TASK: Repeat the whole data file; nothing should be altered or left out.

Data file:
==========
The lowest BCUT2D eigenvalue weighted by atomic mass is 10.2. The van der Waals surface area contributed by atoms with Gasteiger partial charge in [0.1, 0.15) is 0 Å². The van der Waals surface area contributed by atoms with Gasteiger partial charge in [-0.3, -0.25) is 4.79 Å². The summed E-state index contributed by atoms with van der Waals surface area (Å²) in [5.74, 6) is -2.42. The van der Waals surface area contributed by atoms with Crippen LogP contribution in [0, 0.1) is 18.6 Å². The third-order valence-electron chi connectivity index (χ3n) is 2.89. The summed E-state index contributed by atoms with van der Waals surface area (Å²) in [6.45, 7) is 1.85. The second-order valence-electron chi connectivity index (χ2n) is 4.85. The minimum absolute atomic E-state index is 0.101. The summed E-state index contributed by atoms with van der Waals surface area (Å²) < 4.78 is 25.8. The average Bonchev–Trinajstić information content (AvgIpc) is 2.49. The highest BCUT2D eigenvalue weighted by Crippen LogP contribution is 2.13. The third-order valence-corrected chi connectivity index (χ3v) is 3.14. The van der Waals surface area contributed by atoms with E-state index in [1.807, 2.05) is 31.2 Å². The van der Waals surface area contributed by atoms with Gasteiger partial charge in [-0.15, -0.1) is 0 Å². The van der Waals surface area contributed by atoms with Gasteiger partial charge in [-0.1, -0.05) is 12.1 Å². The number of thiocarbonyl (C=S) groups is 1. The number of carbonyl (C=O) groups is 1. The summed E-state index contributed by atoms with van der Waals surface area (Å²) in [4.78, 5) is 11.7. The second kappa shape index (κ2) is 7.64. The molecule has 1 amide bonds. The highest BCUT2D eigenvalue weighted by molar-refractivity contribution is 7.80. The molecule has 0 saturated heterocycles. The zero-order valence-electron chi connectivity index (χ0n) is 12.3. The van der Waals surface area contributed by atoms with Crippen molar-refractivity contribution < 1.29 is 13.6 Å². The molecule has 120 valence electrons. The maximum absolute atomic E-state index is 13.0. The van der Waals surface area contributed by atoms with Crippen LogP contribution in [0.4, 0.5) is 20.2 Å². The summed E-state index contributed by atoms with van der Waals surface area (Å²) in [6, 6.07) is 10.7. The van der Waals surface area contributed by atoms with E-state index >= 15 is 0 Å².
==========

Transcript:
The lowest BCUT2D eigenvalue weighted by atomic mass is 10.2. The van der Waals surface area contributed by atoms with Gasteiger partial charge in [0.1, 0.15) is 0 Å². The van der Waals surface area contributed by atoms with Gasteiger partial charge in [-0.3, -0.25) is 4.79 Å². The summed E-state index contributed by atoms with van der Waals surface area (Å²) in [5.74, 6) is -2.42. The van der Waals surface area contributed by atoms with Crippen LogP contribution in [0, 0.1) is 18.6 Å². The third-order valence-electron chi connectivity index (χ3n) is 2.89. The summed E-state index contributed by atoms with van der Waals surface area (Å²) in [6.45, 7) is 1.85. The second-order valence-electron chi connectivity index (χ2n) is 4.85. The minimum absolute atomic E-state index is 0.101. The summed E-state index contributed by atoms with van der Waals surface area (Å²) < 4.78 is 25.8. The average Bonchev–Trinajstić information content (AvgIpc) is 2.49. The highest BCUT2D eigenvalue weighted by Crippen LogP contribution is 2.13. The third-order valence-corrected chi connectivity index (χ3v) is 3.14. The van der Waals surface area contributed by atoms with E-state index in [1.807, 2.05) is 31.2 Å². The van der Waals surface area contributed by atoms with Gasteiger partial charge in [-0.15, -0.1) is 0 Å². The van der Waals surface area contributed by atoms with Gasteiger partial charge in [-0.1, -0.05) is 12.1 Å². The number of thiocarbonyl (C=S) groups is 1. The number of carbonyl (C=O) groups is 1. The summed E-state index contributed by atoms with van der Waals surface area (Å²) in [4.78, 5) is 11.7. The second kappa shape index (κ2) is 7.64. The molecule has 1 amide bonds. The highest BCUT2D eigenvalue weighted by molar-refractivity contribution is 7.80. The molecule has 0 saturated heterocycles. The zero-order valence-electron chi connectivity index (χ0n) is 12.3. The van der Waals surface area contributed by atoms with Crippen molar-refractivity contribution < 1.29 is 13.6 Å². The molecule has 120 valence electrons. The maximum absolute atomic E-state index is 13.0. The van der Waals surface area contributed by atoms with Crippen LogP contribution in [0.4, 0.5) is 20.2 Å². The summed E-state index contributed by atoms with van der Waals surface area (Å²) in [6, 6.07) is 10.7. The van der Waals surface area contributed by atoms with E-state index >= 15 is 0 Å².